- Once you begin this you will soon realise that feeling the soil is the key to success with an organic garden. Home-made compost is free and we have many compost bins for you to try!
- Alternatively, you could build one using old containers or pallets, and fill them with a mix of brown and green material to hit the ground running.
- Make sure to remember to turn your heap pretty regularly, but try not to disturb any wildlife friends in there!
- It can be hard to get the perfect compost heap, some are too wet, to dry or don’t rot down quick enough. The best advice is to use a mix of materials, from leafy grass clippings to kitchen waste. This will keep a good balance in moisture and encourage quicker decomposition.
- Lastly, the bigger the heap the better! The bigger it grows the quicker it goes, so make sure you have a big compost bin! But, starting small is a small step to helping the environment, your soil and crops too.
Choose the Right Seeds & Plants for You
Organic Veg Seeds
At Dobies we have a wide range of organic seeds as organic growing is more popular than ever. You’ll find everything from pumpkins to carrots and even some edible flowers. You also know exactly what it is in your veg and the journey of where it came from, which gives you much more information than shop-bought veg. So, if you plan to take the first step towards an organic veg patch or allotment, this range is a great place to start for a future of bumper crops.
Plants for Wildlife
Garden plants are a home for wildlife and our beloved pollinators, and there are a variety of plants we can grow to help provide for them. The pollination process is one that is biological but also vital, helping plants to produce seeds for the next generation. The air, water and soil in our environment see great benefits from this too. The more plants you grow, especially the more varieties, the more wildlife and pollinators will visit and make it their home. Provide a helping hand to do, and shop our plants for bees and plants for butterflies.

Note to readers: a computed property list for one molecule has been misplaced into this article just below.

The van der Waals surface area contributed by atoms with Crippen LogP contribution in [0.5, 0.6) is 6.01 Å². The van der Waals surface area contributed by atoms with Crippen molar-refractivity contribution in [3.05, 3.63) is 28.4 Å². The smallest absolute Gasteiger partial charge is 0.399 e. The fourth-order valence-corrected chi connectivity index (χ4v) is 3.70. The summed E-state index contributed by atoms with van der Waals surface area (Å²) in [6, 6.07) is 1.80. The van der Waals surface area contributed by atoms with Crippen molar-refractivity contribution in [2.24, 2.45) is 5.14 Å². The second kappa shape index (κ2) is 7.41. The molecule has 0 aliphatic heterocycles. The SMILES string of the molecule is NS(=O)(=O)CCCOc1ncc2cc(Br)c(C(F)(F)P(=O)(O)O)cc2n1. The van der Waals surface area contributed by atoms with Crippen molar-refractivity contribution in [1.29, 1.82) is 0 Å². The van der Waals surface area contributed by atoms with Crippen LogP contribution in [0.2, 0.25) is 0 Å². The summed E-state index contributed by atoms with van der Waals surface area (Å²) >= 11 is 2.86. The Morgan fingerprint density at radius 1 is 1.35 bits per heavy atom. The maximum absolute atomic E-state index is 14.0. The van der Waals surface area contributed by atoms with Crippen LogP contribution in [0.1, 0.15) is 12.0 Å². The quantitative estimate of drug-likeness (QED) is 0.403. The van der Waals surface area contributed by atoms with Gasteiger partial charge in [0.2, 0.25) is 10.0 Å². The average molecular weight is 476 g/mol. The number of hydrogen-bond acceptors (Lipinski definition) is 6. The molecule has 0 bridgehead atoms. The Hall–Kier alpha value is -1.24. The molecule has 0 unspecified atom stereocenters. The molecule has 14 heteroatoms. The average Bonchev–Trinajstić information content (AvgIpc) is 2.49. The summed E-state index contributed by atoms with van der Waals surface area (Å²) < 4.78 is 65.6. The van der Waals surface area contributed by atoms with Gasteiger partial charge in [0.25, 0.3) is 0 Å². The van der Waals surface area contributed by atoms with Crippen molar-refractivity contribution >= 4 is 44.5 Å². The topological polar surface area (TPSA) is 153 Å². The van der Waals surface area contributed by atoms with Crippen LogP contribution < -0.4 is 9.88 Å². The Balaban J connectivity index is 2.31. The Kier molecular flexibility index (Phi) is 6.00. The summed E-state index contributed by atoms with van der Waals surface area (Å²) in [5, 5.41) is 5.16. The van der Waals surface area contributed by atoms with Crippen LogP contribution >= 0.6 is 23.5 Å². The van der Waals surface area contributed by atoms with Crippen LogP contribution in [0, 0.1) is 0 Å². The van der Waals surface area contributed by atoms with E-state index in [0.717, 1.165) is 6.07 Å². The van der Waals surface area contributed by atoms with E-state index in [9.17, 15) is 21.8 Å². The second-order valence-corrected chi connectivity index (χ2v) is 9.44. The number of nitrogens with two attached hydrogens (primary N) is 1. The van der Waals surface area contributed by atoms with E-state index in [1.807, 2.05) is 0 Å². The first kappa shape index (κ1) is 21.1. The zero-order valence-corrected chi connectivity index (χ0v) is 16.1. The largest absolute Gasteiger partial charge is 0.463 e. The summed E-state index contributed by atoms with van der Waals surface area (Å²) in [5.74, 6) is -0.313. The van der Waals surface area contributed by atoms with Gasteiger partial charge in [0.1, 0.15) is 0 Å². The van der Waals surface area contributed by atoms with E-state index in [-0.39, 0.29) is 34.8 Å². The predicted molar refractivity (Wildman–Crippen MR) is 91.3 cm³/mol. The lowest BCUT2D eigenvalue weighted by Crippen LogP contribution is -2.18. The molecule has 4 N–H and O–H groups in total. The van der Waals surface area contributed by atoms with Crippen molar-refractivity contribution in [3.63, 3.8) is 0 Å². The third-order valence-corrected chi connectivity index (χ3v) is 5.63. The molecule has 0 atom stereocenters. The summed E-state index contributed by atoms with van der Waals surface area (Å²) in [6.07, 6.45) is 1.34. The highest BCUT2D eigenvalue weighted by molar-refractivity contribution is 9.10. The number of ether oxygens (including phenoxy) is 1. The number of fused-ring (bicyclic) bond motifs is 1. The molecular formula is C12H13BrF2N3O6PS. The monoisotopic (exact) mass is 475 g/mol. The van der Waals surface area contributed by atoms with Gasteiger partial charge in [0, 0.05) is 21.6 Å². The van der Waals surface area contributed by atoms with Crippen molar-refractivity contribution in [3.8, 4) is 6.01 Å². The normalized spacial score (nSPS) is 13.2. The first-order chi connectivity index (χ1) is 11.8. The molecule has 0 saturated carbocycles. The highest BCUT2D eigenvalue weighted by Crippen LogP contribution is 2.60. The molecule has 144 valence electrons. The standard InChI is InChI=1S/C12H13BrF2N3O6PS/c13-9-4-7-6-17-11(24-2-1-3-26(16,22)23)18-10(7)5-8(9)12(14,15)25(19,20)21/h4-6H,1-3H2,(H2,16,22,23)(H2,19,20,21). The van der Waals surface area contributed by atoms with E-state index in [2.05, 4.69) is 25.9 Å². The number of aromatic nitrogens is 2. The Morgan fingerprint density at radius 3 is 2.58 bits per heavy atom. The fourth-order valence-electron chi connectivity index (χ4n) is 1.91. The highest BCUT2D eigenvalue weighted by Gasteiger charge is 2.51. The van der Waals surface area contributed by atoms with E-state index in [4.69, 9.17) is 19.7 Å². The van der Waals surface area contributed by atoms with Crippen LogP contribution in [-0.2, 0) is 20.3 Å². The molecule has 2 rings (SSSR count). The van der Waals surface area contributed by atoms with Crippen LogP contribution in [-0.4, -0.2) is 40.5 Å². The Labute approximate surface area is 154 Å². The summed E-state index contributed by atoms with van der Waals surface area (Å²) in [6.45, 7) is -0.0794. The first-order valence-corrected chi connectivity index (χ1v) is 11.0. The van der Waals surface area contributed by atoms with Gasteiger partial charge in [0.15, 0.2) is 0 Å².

Members of the daisy family are very popular with their single, easily accessible flowers. Echinacea, Rudbeckia or cornflowers are fashionable choices. Other successful options include Verbena bonariensis and lavender both offering pollinators a purple paradise! The Butterfly Bush (Buddleja) needs no explanation – a good choice for those wanting to give their winged friends something a little larger. Achillea offers a great landing platform for bees, hoverflies and butterflies and also provides food for birds in the form of their dried seed heads later in the year.
Be sure to consider all the evening time pollinators too, they need a place in our garden just at a different time of day! Moths also transfer pollen from one plant to another and they love scented white flowers, Nicotiana is a particular favourite. You’ll also benefit too, as the light fades and the white blooms really glow and emit their powerful perfume to be enjoyed by gardeners and moths alike.